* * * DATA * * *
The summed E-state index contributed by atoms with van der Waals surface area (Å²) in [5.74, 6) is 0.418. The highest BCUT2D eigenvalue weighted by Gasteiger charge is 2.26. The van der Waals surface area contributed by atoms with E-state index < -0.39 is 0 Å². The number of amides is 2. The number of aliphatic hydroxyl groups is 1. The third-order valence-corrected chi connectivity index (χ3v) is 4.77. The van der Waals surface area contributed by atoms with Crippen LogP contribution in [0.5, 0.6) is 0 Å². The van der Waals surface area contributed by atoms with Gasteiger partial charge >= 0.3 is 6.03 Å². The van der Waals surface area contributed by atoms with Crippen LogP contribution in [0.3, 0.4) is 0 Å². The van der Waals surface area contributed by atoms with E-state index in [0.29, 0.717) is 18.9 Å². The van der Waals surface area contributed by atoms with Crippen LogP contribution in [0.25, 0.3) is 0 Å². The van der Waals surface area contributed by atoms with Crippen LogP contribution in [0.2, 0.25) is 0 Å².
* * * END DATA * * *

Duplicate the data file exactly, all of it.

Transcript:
The summed E-state index contributed by atoms with van der Waals surface area (Å²) in [5.74, 6) is 0.418. The highest BCUT2D eigenvalue weighted by Gasteiger charge is 2.26. The van der Waals surface area contributed by atoms with E-state index < -0.39 is 0 Å². The number of amides is 2. The number of aliphatic hydroxyl groups is 1. The third-order valence-corrected chi connectivity index (χ3v) is 4.77. The van der Waals surface area contributed by atoms with Crippen LogP contribution in [0.5, 0.6) is 0 Å². The van der Waals surface area contributed by atoms with Gasteiger partial charge >= 0.3 is 6.03 Å². The van der Waals surface area contributed by atoms with Crippen LogP contribution in [0.3, 0.4) is 0 Å². The van der Waals surface area contributed by atoms with E-state index in [0.29, 0.717) is 18.9 Å². The van der Waals surface area contributed by atoms with Crippen LogP contribution in [0.25, 0.3) is 0 Å². The van der Waals surface area contributed by atoms with Crippen LogP contribution in [0.2, 0.25) is 0 Å².